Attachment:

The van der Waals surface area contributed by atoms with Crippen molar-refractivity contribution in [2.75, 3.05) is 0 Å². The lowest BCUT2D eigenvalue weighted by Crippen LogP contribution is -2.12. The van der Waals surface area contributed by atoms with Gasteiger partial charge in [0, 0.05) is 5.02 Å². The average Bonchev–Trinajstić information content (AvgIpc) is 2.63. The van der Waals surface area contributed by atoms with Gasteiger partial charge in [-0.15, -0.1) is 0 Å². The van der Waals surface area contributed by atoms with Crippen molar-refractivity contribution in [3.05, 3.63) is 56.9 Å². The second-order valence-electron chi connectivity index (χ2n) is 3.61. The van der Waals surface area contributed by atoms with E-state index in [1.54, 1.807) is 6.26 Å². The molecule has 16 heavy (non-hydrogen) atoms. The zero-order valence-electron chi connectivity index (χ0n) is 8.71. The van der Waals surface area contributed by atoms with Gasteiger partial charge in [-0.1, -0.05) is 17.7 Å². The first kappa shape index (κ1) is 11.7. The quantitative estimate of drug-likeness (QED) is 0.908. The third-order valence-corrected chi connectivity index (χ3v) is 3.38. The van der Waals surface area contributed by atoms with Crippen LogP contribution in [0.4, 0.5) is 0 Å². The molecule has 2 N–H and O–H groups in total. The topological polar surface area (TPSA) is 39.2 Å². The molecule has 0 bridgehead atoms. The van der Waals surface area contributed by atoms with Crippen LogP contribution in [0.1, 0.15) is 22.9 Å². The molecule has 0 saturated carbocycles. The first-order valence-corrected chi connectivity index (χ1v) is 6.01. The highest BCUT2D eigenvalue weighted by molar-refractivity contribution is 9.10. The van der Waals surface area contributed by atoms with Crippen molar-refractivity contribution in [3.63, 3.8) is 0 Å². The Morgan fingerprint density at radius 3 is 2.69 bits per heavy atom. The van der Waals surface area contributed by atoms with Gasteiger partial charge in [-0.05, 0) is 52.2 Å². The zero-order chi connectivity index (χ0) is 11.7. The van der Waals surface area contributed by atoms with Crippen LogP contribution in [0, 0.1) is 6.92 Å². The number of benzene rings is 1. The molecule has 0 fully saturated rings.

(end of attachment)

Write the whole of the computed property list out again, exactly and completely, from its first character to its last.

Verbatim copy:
The van der Waals surface area contributed by atoms with Crippen molar-refractivity contribution in [2.75, 3.05) is 0 Å². The lowest BCUT2D eigenvalue weighted by Crippen LogP contribution is -2.12. The van der Waals surface area contributed by atoms with Gasteiger partial charge in [0, 0.05) is 5.02 Å². The average Bonchev–Trinajstić information content (AvgIpc) is 2.63. The van der Waals surface area contributed by atoms with Gasteiger partial charge in [-0.15, -0.1) is 0 Å². The van der Waals surface area contributed by atoms with Crippen molar-refractivity contribution in [3.05, 3.63) is 56.9 Å². The second-order valence-electron chi connectivity index (χ2n) is 3.61. The van der Waals surface area contributed by atoms with E-state index in [1.54, 1.807) is 6.26 Å². The molecule has 16 heavy (non-hydrogen) atoms. The zero-order valence-electron chi connectivity index (χ0n) is 8.71. The van der Waals surface area contributed by atoms with Gasteiger partial charge in [-0.1, -0.05) is 17.7 Å². The first kappa shape index (κ1) is 11.7. The quantitative estimate of drug-likeness (QED) is 0.908. The third-order valence-corrected chi connectivity index (χ3v) is 3.38. The van der Waals surface area contributed by atoms with Crippen LogP contribution in [0.4, 0.5) is 0 Å². The molecule has 2 N–H and O–H groups in total. The topological polar surface area (TPSA) is 39.2 Å². The molecule has 0 bridgehead atoms. The van der Waals surface area contributed by atoms with Crippen LogP contribution in [0.1, 0.15) is 22.9 Å². The molecule has 0 saturated carbocycles. The first-order valence-corrected chi connectivity index (χ1v) is 6.01. The highest BCUT2D eigenvalue weighted by molar-refractivity contribution is 9.10. The van der Waals surface area contributed by atoms with Crippen molar-refractivity contribution in [3.63, 3.8) is 0 Å². The Morgan fingerprint density at radius 3 is 2.69 bits per heavy atom. The van der Waals surface area contributed by atoms with Gasteiger partial charge in [-0.05, 0) is 52.2 Å². The zero-order chi connectivity index (χ0) is 11.7. The van der Waals surface area contributed by atoms with Crippen LogP contribution in [0, 0.1) is 6.92 Å². The number of benzene rings is 1. The molecule has 0 fully saturated rings.